On Monday night, Dalton McGuinty surprised almost everyone by announcing his resignation as premier, just 12 months after winning a minority government and a third term at Queen's Park.
On the morning after the night before, two questions remain: why did Dalton McGuinty choose now to quit and what's next for Ontario?
Rumours about McGuinty's interest in running for the federal Liberal leadership were widely dismissed on Tuesday but other theories are being floated about.
Matt Gurney of the National Post suggests that the only reason McGuinty stepped down was because of the power plant controversy which will cost taxpayers more than $230 million.
Prior to the last election. the government nixed plans to build natural gas plants in Mississauga and Oakville. The opposition parties have put forward a contempt motion in the legislature over the release of documents related to the deals suggesting that the Liberals made those decisions purely for political purposes.
"No matter what Mr. McGuinty said, and what Liberal spin doctors will say in the days to come, the truth of the matter is that Mr. McGuinty stepped down because his party's power plant shenanigans simply weren't something that could be explained away," Gurney wrote.
"Not even by someone as good at explaining things away as Mr. McGuinty."
The other issue that might have nudged McGuinty was the contentious public sector wage freeze bill that wasn't likely to pass in a minority legislature.
In his press conference on Monday, McGuinty said that proroguing the legislature would allow the government an opportunity to negotiate a wage freeze deal with unions and the opposition parties.
Essentially, adjourning the legislature buys the Liberals some time; adjourning the legislature on the same night McGuinty resigns lessens the public backlash of a prorogation. The headlines today read: "McGuinty resigns" — they don't read: "The Liberals prorogue the legislature to save their bacon."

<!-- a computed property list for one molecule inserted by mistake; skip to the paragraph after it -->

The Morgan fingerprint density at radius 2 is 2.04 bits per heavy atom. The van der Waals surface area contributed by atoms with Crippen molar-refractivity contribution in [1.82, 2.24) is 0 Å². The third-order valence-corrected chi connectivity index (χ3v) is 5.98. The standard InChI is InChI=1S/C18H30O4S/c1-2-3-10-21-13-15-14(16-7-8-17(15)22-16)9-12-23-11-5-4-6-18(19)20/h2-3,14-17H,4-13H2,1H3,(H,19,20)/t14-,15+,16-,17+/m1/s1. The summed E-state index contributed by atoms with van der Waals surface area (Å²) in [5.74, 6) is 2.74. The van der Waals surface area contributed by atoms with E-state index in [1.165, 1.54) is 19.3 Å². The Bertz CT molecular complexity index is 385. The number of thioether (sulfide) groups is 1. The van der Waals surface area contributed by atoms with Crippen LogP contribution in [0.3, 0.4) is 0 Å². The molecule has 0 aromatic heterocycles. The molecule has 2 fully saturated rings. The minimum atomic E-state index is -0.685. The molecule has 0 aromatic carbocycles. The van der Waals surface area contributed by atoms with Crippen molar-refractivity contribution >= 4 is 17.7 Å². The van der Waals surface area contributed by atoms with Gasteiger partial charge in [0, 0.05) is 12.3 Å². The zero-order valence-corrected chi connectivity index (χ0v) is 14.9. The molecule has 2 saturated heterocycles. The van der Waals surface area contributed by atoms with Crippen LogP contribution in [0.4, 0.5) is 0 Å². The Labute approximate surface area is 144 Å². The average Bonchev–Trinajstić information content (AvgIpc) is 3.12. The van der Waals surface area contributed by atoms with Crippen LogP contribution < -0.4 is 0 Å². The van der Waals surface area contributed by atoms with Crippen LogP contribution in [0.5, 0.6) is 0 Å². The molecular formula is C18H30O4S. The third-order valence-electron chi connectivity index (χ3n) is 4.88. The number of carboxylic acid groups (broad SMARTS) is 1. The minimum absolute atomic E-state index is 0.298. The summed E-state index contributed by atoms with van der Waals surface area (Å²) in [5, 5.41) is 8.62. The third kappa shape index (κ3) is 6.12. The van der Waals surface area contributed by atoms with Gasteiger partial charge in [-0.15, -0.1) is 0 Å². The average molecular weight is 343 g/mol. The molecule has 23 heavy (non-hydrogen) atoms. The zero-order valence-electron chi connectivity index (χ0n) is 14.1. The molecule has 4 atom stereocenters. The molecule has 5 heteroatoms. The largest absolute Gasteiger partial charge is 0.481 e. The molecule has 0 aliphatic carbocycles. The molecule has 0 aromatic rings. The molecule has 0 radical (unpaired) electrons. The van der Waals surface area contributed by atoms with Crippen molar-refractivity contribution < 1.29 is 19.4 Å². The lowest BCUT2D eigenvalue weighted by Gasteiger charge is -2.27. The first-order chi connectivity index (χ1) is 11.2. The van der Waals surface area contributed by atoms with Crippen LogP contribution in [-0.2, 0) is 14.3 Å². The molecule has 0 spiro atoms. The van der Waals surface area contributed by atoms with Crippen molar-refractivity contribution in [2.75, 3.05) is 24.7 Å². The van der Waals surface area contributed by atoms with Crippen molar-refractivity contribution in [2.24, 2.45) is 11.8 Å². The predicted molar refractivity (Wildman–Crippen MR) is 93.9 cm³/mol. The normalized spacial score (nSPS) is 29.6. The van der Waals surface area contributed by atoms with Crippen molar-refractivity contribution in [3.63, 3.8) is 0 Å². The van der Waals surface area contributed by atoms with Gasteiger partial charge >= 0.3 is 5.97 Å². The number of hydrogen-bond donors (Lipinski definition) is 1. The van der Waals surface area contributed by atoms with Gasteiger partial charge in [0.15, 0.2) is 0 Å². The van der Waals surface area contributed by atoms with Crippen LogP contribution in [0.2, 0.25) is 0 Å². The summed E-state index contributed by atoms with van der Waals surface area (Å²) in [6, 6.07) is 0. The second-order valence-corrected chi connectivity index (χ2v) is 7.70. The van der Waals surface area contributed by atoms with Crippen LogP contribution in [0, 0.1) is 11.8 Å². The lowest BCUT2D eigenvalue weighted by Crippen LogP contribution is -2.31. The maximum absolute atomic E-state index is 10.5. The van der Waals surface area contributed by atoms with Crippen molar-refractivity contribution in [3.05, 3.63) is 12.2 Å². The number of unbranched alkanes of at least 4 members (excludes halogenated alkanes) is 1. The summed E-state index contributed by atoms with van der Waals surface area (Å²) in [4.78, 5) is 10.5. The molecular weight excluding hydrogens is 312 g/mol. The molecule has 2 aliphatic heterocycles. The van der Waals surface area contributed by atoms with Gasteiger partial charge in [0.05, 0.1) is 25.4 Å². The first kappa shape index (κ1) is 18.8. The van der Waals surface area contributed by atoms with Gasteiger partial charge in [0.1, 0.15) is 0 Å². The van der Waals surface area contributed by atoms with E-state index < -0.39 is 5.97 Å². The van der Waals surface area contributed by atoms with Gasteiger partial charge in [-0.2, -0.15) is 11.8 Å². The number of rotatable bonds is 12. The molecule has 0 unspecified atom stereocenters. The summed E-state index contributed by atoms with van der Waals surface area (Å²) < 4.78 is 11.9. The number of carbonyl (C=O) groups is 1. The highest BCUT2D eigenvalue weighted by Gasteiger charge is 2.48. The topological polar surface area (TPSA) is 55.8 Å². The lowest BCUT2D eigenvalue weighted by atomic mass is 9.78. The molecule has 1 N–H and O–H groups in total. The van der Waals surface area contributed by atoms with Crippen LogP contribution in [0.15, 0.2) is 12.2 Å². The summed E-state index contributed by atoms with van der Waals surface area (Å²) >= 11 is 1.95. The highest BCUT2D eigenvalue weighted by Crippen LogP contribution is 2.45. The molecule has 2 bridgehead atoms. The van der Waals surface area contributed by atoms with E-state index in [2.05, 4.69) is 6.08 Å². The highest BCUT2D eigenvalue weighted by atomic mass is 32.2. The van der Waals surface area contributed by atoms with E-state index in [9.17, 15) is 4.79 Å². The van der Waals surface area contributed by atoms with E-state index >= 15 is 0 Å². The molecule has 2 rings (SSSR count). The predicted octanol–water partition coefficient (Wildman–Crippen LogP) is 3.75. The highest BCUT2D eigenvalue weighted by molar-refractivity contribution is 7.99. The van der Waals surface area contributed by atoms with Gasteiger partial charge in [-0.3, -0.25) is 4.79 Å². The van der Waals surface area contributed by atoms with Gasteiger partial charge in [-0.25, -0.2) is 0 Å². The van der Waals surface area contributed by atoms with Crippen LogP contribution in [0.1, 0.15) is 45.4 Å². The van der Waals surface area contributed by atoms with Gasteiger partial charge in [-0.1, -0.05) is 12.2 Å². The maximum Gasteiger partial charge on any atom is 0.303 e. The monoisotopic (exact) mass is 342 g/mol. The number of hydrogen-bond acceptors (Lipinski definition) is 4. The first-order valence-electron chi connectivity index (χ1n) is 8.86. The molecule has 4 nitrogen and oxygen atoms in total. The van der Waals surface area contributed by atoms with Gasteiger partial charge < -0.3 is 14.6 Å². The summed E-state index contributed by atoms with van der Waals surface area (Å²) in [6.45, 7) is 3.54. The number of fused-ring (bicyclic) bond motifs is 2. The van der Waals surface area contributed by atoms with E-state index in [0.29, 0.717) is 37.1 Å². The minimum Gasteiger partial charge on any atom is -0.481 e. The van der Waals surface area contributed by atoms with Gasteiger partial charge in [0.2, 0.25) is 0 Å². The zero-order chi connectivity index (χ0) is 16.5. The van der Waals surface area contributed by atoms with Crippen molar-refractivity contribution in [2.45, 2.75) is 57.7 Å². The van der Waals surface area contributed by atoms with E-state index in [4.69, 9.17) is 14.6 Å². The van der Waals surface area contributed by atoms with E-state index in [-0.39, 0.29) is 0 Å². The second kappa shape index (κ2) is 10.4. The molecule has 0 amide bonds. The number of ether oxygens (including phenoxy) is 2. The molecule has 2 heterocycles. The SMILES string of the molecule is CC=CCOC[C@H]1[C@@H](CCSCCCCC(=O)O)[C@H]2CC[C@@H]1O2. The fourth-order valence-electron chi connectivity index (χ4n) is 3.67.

As an added bonus for the Liberals, prorogation effectively kills the finance committee hearings into the gas plant contempt motion.
And then there's the issue of a new leader and a renewal of the Liberal Party.
In his blog, Liberal insider Warren Kinsella writes that McGuinty has left the party in good shape.
"His successor will take over an Ontario Liberal Party that is better-funded, and better-organized, than the Ontario PCs and the Ontario NDP put together," he wrote.
"We have a ton of highly-qualified candidates. And I fully expect the new leader will repeat what happened in Alberta and Manitoba — a return to the privilege of governing, with a healthy majority, too."
Who leads the party remains to be seen. In an email exchange with Yahoo! Canada News, political analyst Gerry Nicholls suggested that finance minister Dwight Duncan might be prime for the job.
Other potential candidates being reported this morning include Energy Minister Chris Bentley, health minister Deb Matthews, and Children and Youth Services Minister Erik Hoskins.
McGuinty has asked that a leadership convention be held as soon as possible.